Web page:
Jo Soroka didn't need to see the latest census data to believe one of the more jarring findings: that married couples head fewer than half the households in Pennsylvania and the country.
When Soroka opened the Sonrise Christian Day School in Linwood, Delaware County, in 1995, she had only a half-dozen single parents on her rolls. Now more than two-thirds of her clients are single parents.
Soroka recalled the morning two years ago when a boy asked a classmate about the man who had accompanied her and her mother to school. "That's my daddy," the girl said.
"No," the boy shot back. "Daddies don't live with mommies."
Increasingly, he's right, the census found.
The percentage of Pennsylvania households with a husband and wife dropped to 48 in 2010 (from 55 percent two decades ago), matching the national figure, the data show. New Jersey also dropped, and now has 51 percent of households led by married couples.
At the same time, the number of single parents, people living alone or with an unmarried partner, continued to climb.
The trends are pronounced in Philadelphia and other high-density, low-income areas, but the shift is occurring across the region.
The reasons abound: Concerns about money persuade young couples to delay marrying and starting a family and persuade older ones to forgo marriage entirely. Women hesitate to marry a man who can't support a family, or opt to raise children by themselves. For all ages, living with a partner, even a same-sex partner, has grown more culturally acceptable.
"The institution of marriage has changed more rapidly in the past half-century than probably in any time in recorded history," said Frank F. Furstenberg, a University of Pennsylvania professor who studies family trends. "It doesn't have to do with people's desire. Most people say they want to get married. They believe in marriage. They hope they get married; they usually do. But they do it with a lot more caution - and a lot later."
The trend is showing up in parenting classes, on playgrounds, and in courthouses. And it has wider implications. More single parents mean more working parents or sole-income families, traits that shape housing and transportation needs, schools, and child-care services.
Single parents are the most obvious indicator of the trend, but not the only one.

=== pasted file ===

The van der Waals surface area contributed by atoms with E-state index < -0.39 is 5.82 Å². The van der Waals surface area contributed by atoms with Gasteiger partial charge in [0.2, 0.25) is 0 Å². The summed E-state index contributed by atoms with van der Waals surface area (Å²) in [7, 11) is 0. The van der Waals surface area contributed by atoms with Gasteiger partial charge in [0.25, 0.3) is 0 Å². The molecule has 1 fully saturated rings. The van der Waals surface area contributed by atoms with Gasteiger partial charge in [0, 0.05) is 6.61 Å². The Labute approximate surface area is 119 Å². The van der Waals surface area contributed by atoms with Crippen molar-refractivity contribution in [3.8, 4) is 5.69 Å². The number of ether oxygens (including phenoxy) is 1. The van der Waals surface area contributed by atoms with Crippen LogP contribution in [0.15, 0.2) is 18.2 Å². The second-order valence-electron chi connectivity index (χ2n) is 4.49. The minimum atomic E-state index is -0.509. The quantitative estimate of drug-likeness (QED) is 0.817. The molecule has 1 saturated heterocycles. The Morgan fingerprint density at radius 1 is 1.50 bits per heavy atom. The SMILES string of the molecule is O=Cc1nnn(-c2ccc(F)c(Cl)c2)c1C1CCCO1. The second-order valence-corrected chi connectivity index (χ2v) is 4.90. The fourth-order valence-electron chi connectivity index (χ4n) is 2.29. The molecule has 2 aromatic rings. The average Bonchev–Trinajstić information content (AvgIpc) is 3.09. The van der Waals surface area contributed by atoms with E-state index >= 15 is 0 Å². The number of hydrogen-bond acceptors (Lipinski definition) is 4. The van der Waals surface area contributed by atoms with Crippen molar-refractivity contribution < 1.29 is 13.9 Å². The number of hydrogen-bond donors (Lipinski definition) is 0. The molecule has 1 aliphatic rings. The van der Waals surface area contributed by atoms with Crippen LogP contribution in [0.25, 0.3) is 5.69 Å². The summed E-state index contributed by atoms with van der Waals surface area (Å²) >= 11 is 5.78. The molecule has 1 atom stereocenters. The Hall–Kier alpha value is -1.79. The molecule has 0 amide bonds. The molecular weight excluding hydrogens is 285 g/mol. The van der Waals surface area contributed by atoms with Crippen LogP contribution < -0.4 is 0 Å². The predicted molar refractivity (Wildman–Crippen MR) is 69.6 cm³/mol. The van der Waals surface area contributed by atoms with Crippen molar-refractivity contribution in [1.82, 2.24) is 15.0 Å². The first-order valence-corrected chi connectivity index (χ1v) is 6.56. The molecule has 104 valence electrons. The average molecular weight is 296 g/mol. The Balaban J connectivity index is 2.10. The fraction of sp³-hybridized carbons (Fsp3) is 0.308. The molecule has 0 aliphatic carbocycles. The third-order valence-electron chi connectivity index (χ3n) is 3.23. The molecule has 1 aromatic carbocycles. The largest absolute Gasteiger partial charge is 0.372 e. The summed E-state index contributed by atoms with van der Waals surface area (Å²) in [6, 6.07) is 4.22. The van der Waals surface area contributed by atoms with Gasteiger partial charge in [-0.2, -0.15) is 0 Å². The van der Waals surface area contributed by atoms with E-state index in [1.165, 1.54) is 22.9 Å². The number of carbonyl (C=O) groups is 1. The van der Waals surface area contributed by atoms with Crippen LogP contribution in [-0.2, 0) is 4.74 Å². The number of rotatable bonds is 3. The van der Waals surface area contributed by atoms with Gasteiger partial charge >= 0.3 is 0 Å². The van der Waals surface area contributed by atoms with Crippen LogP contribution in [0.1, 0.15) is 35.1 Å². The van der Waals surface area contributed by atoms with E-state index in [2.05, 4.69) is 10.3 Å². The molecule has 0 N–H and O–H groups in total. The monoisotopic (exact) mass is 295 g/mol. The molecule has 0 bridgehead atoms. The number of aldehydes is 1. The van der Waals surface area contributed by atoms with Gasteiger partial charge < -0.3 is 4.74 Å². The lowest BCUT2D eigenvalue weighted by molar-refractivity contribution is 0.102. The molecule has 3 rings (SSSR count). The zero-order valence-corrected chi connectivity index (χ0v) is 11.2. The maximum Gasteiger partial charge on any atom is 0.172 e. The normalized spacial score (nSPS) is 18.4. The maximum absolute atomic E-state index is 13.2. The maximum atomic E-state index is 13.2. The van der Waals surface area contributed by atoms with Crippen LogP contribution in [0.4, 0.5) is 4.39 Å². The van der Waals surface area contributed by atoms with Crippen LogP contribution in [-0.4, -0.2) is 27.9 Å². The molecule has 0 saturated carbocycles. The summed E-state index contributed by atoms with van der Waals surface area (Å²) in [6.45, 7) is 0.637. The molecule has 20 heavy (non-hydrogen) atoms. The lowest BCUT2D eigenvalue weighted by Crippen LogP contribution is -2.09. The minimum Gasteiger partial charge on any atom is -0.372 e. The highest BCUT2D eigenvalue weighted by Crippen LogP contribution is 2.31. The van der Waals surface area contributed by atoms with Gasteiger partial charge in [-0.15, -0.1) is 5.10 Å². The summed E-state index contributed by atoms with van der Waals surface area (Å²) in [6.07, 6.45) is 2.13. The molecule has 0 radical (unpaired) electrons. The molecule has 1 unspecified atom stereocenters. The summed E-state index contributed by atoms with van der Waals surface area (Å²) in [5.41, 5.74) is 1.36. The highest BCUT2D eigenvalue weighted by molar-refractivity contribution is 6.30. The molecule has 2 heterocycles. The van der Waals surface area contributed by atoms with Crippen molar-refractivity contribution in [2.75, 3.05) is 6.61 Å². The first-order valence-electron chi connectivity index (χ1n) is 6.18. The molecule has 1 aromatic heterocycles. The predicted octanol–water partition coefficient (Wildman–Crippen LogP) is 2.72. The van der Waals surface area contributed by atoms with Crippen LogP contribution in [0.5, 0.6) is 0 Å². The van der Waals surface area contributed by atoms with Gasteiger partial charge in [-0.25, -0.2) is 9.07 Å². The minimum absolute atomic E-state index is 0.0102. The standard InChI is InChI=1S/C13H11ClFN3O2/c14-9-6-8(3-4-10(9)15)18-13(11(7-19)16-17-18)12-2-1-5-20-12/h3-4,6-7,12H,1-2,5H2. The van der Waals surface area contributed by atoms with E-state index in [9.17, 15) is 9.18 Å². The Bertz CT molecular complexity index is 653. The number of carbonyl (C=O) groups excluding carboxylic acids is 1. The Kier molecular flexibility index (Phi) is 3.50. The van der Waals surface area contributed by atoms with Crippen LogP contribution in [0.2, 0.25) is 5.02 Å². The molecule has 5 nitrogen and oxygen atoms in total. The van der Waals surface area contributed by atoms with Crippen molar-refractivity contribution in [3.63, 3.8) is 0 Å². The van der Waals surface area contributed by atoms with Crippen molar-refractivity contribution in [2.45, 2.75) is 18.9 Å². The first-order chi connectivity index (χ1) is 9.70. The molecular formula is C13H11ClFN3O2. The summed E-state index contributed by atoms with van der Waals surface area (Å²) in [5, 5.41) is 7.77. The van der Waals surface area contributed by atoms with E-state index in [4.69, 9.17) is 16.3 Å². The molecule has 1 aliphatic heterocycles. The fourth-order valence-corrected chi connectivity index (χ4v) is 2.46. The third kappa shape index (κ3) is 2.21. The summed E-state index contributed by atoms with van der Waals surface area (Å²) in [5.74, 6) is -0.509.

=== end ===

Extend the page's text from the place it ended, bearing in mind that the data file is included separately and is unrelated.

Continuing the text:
Two-thirds of the five million households in Pennsylvania still describe themselves as families, with at least two relatives living under the same roof, last year's census found. And two-thirds of the households with children younger than 18 are still led by a married couple.
What's different is the rising number of people who live with a partner without marrying or in a family setting that does not include a spouse.
In Philadelphia last year, barely a quarter of the family households, or nearly 170,000, reported that both spouses lived under the same roof. That was about 20,000 fewer than a decade earlier. At the same time, the number of single-parent households citywide climbed to about 83,000.
One is headed by Angela Sutton, 35, a Northeast Philadelphia mother of two boys. She said that she had twice hoped to marry - to the fathers of her sons - but that each time the relationship had dissolved.
Raising her boys alone wasn't what Sutton envisioned, but she said she preferred it to staying in an unhealthy relationship or with a man who couldn't support a family. It was also easy to accept because so many others were doing the same thing.
"I have more single-parent friends than non-single-parent friends," said Sutton, a Drexel University student. "It's everywhere."
Across the region, including South Jersey, single parents lead more than 190,000 families, the new data show. There are 31/2 times as many single mothers as single fathers, but both groups are swelling.